Friday, November 12, 2010

The Wisconsin Rules of Evidence - Present Sense Impression Hearsay Exception

By John DiMotto
Section 908.03(1) sets forth the "Present Sense Impression" hearsay exception. It encompasses:
"A statement describing or explaining an event or condition made while the declarant was perceiving the event or condition, or immediately thereafter."
These statements describe or explain what the declarant has seen, heard, smelled or tasted.
For example:
1) I just saw a car strike a person crossing the street in the crosswalk.
2) I smelled an odor of gas just before the explosion.
3) I just heard a woman screaming "leave me alone" and then saw a man slap her in the face.
4) I just took a bite out of an apple and it caused my mouth to pucker up.
It is important to note that these statements pertain to facts; matters that are concrete. The exception is not intended to encompass opinions.
These statements must be made at the time of the perception or immediately thereafter. They are considered to be reliable because of their spontaneity and contemporaneity. There should be no appreciable time between the observation and statement. This is unlike the Statement of Recent Perception exception found in 908.045(2). The temporal relationship between an event and a statement describing the event is not as critical when dealing with the Statement of Recent Perception as it is with the Present Sense Impression. 908.045(2) concerns that which is recent. 908.03(1) concerns that which is present. see State v. Knapp, 265 Wis.2d 278 (2003). The Statement of Recent Perception was intended to allow more time between the observation of the event and the statement. see State v. Weed, 263 Wis.2d 434 (2003); Kluever v. Evangelical Reformed Immanuels Congregation, 143 Wis.2d 806 (Ct. App. 1988); State v. Ballos, 230 Wis.2d 495 (Ct. App. 1999).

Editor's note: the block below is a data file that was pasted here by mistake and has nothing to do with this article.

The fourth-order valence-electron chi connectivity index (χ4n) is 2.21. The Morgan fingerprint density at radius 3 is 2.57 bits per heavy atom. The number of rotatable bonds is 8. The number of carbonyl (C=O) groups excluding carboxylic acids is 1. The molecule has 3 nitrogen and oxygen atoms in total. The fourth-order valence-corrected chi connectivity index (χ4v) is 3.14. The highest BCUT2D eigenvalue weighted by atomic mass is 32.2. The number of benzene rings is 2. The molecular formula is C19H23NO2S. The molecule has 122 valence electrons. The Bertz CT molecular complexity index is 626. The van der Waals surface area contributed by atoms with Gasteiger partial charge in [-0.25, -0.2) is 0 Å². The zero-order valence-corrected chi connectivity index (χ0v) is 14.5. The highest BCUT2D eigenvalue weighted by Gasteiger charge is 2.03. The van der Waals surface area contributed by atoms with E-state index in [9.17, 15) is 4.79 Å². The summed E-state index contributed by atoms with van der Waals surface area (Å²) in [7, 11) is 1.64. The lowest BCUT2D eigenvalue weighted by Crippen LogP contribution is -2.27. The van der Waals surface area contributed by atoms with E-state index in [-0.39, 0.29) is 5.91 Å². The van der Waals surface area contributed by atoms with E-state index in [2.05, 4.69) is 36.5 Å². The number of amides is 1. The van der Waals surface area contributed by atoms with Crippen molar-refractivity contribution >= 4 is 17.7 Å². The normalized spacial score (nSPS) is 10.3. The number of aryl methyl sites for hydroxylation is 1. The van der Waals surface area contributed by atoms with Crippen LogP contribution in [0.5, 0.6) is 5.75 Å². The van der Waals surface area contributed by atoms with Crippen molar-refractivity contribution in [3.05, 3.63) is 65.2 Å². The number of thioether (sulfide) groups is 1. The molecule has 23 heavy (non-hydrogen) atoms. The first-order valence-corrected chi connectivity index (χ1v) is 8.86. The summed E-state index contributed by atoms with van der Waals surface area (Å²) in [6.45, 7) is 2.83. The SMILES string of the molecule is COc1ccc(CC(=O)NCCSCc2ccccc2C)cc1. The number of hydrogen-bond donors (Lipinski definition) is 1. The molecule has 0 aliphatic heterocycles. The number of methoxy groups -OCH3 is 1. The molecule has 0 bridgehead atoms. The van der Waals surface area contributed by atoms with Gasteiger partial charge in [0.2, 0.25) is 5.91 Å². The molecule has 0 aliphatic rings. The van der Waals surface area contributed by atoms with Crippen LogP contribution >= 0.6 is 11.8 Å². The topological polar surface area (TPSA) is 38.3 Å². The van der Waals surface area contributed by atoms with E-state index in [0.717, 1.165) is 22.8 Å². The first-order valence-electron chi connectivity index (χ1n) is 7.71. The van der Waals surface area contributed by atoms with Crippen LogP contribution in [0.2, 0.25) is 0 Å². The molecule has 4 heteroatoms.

The Present Sense Impression is akin to a 908.03(2) "excited utterance" without the excitement requirement and with a contemporaneity requirement. They are both "firmly rooted" hearsay exceptions. see State v. Hemphill, 287 Wis.2d 600 (Ct. App. 2000).
The Present Sense Impression exception to the general rule barring hearsay allows the introduction of a statement which is deemed to have sufficient indicia of reliability by virtue of the circumstances in which the statement is made.
In my next blog, I will look at the 908.03(2) Excited Utterance Exception.

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